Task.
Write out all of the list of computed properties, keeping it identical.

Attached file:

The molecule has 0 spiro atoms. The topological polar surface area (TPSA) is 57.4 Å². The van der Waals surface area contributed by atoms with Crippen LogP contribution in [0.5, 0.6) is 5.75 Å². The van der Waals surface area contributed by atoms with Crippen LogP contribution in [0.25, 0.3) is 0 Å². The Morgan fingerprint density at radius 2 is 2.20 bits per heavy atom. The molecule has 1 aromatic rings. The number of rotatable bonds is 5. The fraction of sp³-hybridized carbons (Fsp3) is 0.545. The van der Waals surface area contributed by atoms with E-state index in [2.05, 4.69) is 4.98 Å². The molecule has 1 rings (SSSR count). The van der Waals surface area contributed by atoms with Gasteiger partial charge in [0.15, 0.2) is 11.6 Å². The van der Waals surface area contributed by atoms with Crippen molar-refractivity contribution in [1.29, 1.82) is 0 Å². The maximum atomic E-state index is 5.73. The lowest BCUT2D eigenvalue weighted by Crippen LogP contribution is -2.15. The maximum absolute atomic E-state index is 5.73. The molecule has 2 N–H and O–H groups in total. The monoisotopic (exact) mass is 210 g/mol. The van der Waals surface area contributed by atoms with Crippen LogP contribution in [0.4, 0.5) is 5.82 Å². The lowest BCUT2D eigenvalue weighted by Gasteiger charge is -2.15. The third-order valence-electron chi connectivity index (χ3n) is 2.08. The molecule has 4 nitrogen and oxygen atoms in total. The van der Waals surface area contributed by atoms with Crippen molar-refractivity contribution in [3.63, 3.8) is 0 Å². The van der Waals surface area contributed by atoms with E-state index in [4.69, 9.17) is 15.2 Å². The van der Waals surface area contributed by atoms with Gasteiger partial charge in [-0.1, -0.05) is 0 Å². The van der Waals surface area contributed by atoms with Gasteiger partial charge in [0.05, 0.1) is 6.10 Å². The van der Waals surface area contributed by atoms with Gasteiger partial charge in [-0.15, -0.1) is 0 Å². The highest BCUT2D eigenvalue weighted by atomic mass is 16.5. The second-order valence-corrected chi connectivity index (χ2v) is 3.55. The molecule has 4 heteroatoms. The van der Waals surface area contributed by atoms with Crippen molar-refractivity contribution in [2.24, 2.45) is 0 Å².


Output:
The molecule has 0 spiro atoms. The topological polar surface area (TPSA) is 57.4 Å². The van der Waals surface area contributed by atoms with Crippen LogP contribution in [0.5, 0.6) is 5.75 Å². The van der Waals surface area contributed by atoms with Crippen LogP contribution in [0.25, 0.3) is 0 Å². The Morgan fingerprint density at radius 2 is 2.20 bits per heavy atom. The molecule has 1 aromatic rings. The number of rotatable bonds is 5. The fraction of sp³-hybridized carbons (Fsp3) is 0.545. The van der Waals surface area contributed by atoms with E-state index in [2.05, 4.69) is 4.98 Å². The molecule has 1 rings (SSSR count). The van der Waals surface area contributed by atoms with Gasteiger partial charge in [0.15, 0.2) is 11.6 Å². The van der Waals surface area contributed by atoms with Crippen molar-refractivity contribution in [1.29, 1.82) is 0 Å². The maximum atomic E-state index is 5.73. The lowest BCUT2D eigenvalue weighted by Crippen LogP contribution is -2.15. The maximum absolute atomic E-state index is 5.73. The molecule has 2 N–H and O–H groups in total. The monoisotopic (exact) mass is 210 g/mol. The van der Waals surface area contributed by atoms with Crippen LogP contribution in [0.4, 0.5) is 5.82 Å². The lowest BCUT2D eigenvalue weighted by Gasteiger charge is -2.15. The third-order valence-electron chi connectivity index (χ3n) is 2.08. The molecule has 4 nitrogen and oxygen atoms in total. The van der Waals surface area contributed by atoms with Crippen molar-refractivity contribution in [3.63, 3.8) is 0 Å². The van der Waals surface area contributed by atoms with E-state index in [4.69, 9.17) is 15.2 Å². The van der Waals surface area contributed by atoms with Gasteiger partial charge in [-0.1, -0.05) is 0 Å². The van der Waals surface area contributed by atoms with Gasteiger partial charge in [0.05, 0.1) is 6.10 Å². The van der Waals surface area contributed by atoms with Gasteiger partial charge in [-0.15, -0.1) is 0 Å². The highest BCUT2D eigenvalue weighted by atomic mass is 16.5. The second-order valence-corrected chi connectivity index (χ2v) is 3.55. The molecule has 4 heteroatoms. The van der Waals surface area contributed by atoms with Crippen molar-refractivity contribution in [2.24, 2.45) is 0 Å².